Many are still looking for food and shelter a year after the earthquake in Haiti
LES CAYES, Haiti
The cinder block house with a tin roof that Erline Castel and Dieunord Ernest rented was among more than 130,000 homes damaged or destroyed by a powerful earthquake that hit southern Haiti last year, killing more of 2,200 people.
In the days following the 7.2 magnitude earthquake, they gathered sheets, tarpaulins and wood and built a shelter for themselves and their three children. More than a year after the August 14, 2021 earthquake, the family are still living in the same makeshift tent like hundreds of others, and still wondering if anyone will help them.
If recent history is any guide, few people will.
The Associated Press has visited several camps around the southern coastal town of Les Cayes, which was one of the hardest hit areas, and people have repeatedly complained that no government officials have visited them. despite repeated promises that they would come to help.
While the family waited for help, Ernest died of prostate cancer last year. So today, Castel is alone, fighting for her family’s survival like many others struggling to restart their lives after the earthquake.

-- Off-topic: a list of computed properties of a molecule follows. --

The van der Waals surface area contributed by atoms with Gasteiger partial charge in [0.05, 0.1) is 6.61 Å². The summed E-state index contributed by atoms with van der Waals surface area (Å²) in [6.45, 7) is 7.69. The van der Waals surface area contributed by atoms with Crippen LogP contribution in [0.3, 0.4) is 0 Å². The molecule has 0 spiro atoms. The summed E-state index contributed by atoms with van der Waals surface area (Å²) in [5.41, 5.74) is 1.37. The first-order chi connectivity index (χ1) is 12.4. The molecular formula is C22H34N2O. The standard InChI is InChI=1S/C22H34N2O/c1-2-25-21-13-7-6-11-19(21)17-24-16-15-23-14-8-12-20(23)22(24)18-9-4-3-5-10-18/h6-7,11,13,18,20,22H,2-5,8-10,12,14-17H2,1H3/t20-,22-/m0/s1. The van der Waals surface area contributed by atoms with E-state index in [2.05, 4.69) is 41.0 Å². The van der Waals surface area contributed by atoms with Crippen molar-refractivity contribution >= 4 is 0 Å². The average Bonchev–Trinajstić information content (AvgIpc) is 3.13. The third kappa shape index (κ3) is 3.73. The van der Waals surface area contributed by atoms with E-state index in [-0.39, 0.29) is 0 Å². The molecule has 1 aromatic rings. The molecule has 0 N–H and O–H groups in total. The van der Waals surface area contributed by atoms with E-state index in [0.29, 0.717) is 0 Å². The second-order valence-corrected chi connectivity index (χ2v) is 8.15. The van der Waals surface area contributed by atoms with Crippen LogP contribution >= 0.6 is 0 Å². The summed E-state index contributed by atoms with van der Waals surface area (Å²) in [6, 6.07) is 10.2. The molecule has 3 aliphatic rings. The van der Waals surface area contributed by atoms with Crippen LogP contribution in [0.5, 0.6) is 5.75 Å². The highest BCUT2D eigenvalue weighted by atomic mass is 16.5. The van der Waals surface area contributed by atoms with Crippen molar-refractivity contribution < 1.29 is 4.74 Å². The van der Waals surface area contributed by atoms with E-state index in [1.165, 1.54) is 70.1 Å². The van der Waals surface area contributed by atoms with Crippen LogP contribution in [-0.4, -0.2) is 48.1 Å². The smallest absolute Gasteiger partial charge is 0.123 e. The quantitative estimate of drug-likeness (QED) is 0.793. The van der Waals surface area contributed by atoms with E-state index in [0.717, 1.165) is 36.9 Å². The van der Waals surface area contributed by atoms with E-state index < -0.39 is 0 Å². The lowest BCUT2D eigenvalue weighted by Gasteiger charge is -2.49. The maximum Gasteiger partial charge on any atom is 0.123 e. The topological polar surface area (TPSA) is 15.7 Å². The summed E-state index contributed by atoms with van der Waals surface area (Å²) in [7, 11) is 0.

On Thursday morning, she tried to breastfeed her 9-month-old daughter. But after a year of surviving on scraps in a makeshift camp, Castel was out of milk. The little girl, Wood Branan Ernest, fell asleep during her failed attempt.
“I have nothing to offer them,” said Castel.
Worse still, others are victimizing earthquake victims.
In a camp, friends of the owner try to take back the land where the refugees have settled. Thugs have demolished shacks, thrown rocks at families and attempted to set fire to the camp twice in recent months.
The camp, like several others, also floods quickly when it rains, forcing hundreds of people to flee to higher ground as they watch their belongings get soaked.
“I don’t know how long I can go on like this,” said Renel Cene, a 65-year-old man who lost four children in the earthquake and who once worked in nearby fields of vetiver, a plant whose roots produce an oil used in fine perfumes.
Families walk to fetch water from the well, sometimes allowing sediment to settle before drinking it. Many do not have jobs. They rely on neighbors for their only meal of the day.
Those living in the camps say they have heard on the radio that local government officials have met with international leaders about the post-earthquake situation, but wonder if they will ever be helped.
“So far, everything has been promises,” said 55-year-old farmer Nicolas Wilbert Ernest. “I don’t know how long I have to wait.”
On the anniversary of the earthquake, a group of government officials held a press conference outlining the progress of the administration of Prime Minister Ariel Henry, who began leading the country shortly after the assassination of the President Jovenel Moïse on July 7, 2021.